Brussels, Belgium | AFP | The battle for the spoils of Brexit began Tuesday as 23 European cities launched their bids to host two London-based EU regulatory agencies that will be forced to leave the British capital.
Slick videos and glossy brochures abounded as the EU announced that 19 cities were candidates to be the new home of the European Medicines Agency (EMA), and eight to host the European Banking Authority (EBA).
The bids for the agencies — which together employ more than 1,000 people and promise to bring both money and prestige to the new host cities — will be assessed by the European Commission before EU states make a final decision in November.
The deadline for applications was Monday at midnight for a race that, if it gets heated, risks undermining the European Union’s unity at a time when it is trying to present a common front in divorce negotiations with Britain.
“We will now proceed in assessing all offers in an objective manner,” said European Commission spokeswoman Mina Andreeva.
The cities seen as leading the race for the EMA are Amsterdam, Barcelona and Lille in France, with Athens, Bonn, Bratislava, Brussels, Bucharest, Copenhagen, Dublin, Helsinki, Milan, Porto, Sofia, Stockholm, Malta, Vienna, Warsaw and Zagreb also in contention.
The agency, which employs 900 pharmaceutical experts, biologists and doctors from every corner of Europe, evaluates medicines throughout the bloc.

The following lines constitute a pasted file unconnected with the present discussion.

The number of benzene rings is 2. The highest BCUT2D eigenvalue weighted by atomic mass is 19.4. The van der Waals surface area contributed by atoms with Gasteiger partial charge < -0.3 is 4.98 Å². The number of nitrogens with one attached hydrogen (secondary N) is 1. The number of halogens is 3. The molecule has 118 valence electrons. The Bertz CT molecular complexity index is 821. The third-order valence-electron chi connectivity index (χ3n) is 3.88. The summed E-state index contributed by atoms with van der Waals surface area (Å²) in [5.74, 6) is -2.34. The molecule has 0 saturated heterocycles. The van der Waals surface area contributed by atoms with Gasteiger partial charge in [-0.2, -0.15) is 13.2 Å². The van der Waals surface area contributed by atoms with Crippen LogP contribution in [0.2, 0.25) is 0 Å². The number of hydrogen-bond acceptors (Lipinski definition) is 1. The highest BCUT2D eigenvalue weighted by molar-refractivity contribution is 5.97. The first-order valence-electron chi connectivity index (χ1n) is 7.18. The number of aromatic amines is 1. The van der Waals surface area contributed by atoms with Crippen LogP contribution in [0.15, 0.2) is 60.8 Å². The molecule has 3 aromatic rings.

The German financial hub of Frankfurt is the frontrunner for the EBA, followed by Paris and Luxembourg and Prague, while Brussels, Dublin, Vienna and Warsaw have also bid.
The EBA, with 159 staff, is perhaps best known for its regular stress tests on the EU’s financial sector in the wake of the global financial crisis.
– Europeans not ‘vultures’ –
Six countries — Austria, Belgium, France, Germany, Ireland and Poland — have made bids for both agencies. Hungary, Cyprus, Slovenia and the three Baltic states of Lithuania, Latvia and Estonia have not bid for any.
Britain will no longer be able to host the agencies as it is set to leave the EU in March 2019 following its shock Brexit referendum vote last year.
“The two agencies will need to be relocated in the context of the UK’s withdrawal from the EU. The future locations need to be decided by common agreement of the EU27 member states,” the European Council said in a statement.